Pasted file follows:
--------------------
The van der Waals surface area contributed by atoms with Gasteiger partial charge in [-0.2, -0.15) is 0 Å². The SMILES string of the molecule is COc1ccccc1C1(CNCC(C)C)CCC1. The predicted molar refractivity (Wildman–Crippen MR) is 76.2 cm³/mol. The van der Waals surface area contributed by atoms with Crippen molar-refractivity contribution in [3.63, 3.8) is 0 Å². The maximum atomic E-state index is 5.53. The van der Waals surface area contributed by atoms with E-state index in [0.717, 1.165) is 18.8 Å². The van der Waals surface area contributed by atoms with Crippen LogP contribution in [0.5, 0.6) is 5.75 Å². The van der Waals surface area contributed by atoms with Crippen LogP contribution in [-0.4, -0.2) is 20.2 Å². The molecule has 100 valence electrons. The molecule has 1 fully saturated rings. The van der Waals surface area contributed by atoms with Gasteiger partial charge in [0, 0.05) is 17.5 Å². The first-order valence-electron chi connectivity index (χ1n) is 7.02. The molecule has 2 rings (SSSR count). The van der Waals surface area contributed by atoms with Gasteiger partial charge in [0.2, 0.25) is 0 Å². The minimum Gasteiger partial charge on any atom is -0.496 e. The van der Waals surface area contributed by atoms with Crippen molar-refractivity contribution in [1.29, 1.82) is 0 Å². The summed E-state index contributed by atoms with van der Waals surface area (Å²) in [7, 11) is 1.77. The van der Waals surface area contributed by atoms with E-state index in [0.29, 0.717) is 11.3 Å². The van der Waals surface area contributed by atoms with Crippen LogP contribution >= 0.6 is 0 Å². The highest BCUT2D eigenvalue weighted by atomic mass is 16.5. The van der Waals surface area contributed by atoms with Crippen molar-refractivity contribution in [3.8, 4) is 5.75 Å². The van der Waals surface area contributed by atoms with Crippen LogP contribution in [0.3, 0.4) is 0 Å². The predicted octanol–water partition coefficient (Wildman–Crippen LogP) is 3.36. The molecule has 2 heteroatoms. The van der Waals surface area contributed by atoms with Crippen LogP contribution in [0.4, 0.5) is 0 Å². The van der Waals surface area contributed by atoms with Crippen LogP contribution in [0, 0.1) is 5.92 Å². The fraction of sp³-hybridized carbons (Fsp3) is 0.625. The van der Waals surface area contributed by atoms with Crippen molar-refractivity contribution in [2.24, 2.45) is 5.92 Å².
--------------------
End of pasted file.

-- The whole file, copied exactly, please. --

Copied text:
The van der Waals surface area contributed by atoms with Gasteiger partial charge in [-0.2, -0.15) is 0 Å². The SMILES string of the molecule is COc1ccccc1C1(CNCC(C)C)CCC1. The predicted molar refractivity (Wildman–Crippen MR) is 76.2 cm³/mol. The van der Waals surface area contributed by atoms with Crippen molar-refractivity contribution in [3.63, 3.8) is 0 Å². The maximum atomic E-state index is 5.53. The van der Waals surface area contributed by atoms with E-state index in [0.717, 1.165) is 18.8 Å². The van der Waals surface area contributed by atoms with Crippen LogP contribution in [0.5, 0.6) is 5.75 Å². The van der Waals surface area contributed by atoms with Crippen LogP contribution in [-0.4, -0.2) is 20.2 Å². The molecule has 100 valence electrons. The molecule has 1 fully saturated rings. The van der Waals surface area contributed by atoms with Gasteiger partial charge in [0, 0.05) is 17.5 Å². The first-order valence-electron chi connectivity index (χ1n) is 7.02. The molecule has 2 rings (SSSR count). The van der Waals surface area contributed by atoms with Gasteiger partial charge in [0.2, 0.25) is 0 Å². The minimum Gasteiger partial charge on any atom is -0.496 e. The van der Waals surface area contributed by atoms with Crippen molar-refractivity contribution in [1.29, 1.82) is 0 Å². The summed E-state index contributed by atoms with van der Waals surface area (Å²) in [7, 11) is 1.77. The van der Waals surface area contributed by atoms with E-state index in [0.29, 0.717) is 11.3 Å². The van der Waals surface area contributed by atoms with Crippen LogP contribution >= 0.6 is 0 Å². The highest BCUT2D eigenvalue weighted by atomic mass is 16.5. The van der Waals surface area contributed by atoms with Crippen molar-refractivity contribution in [3.8, 4) is 5.75 Å². The van der Waals surface area contributed by atoms with Crippen LogP contribution in [0.3, 0.4) is 0 Å². The predicted octanol–water partition coefficient (Wildman–Crippen LogP) is 3.36. The molecule has 2 heteroatoms. The van der Waals surface area contributed by atoms with Crippen LogP contribution in [0.4, 0.5) is 0 Å². The van der Waals surface area contributed by atoms with Crippen LogP contribution in [0, 0.1) is 5.92 Å². The fraction of sp³-hybridized carbons (Fsp3) is 0.625. The van der Waals surface area contributed by atoms with Crippen molar-refractivity contribution in [2.24, 2.45) is 5.92 Å².